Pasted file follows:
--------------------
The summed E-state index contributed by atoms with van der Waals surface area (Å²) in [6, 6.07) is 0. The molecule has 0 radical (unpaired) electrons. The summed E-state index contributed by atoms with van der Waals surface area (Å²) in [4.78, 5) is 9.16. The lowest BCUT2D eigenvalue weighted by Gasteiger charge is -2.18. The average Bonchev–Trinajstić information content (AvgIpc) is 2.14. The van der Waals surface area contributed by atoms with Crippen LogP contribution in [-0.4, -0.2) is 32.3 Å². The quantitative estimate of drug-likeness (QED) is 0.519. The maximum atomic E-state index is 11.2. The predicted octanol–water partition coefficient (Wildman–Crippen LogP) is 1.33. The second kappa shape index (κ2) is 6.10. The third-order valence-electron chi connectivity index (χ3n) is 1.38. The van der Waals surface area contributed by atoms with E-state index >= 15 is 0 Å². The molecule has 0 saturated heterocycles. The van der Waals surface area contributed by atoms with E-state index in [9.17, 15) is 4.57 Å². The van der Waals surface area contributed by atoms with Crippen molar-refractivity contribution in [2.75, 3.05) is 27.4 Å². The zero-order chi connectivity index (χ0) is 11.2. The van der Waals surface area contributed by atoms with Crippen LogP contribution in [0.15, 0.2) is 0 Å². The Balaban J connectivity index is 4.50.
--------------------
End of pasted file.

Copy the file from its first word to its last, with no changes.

The summed E-state index contributed by atoms with van der Waals surface area (Å²) in [6, 6.07) is 0. The molecule has 0 radical (unpaired) electrons. The summed E-state index contributed by atoms with van der Waals surface area (Å²) in [4.78, 5) is 9.16. The lowest BCUT2D eigenvalue weighted by Gasteiger charge is -2.18. The average Bonchev–Trinajstić information content (AvgIpc) is 2.14. The van der Waals surface area contributed by atoms with Crippen LogP contribution in [-0.4, -0.2) is 32.3 Å². The quantitative estimate of drug-likeness (QED) is 0.519. The maximum atomic E-state index is 11.2. The predicted octanol–water partition coefficient (Wildman–Crippen LogP) is 1.33. The second kappa shape index (κ2) is 6.10. The third-order valence-electron chi connectivity index (χ3n) is 1.38. The van der Waals surface area contributed by atoms with E-state index >= 15 is 0 Å². The molecule has 0 saturated heterocycles. The van der Waals surface area contributed by atoms with E-state index in [9.17, 15) is 4.57 Å². The van der Waals surface area contributed by atoms with Crippen molar-refractivity contribution in [2.75, 3.05) is 27.4 Å². The zero-order chi connectivity index (χ0) is 11.2. The van der Waals surface area contributed by atoms with Crippen LogP contribution in [0.15, 0.2) is 0 Å². The Balaban J connectivity index is 4.50.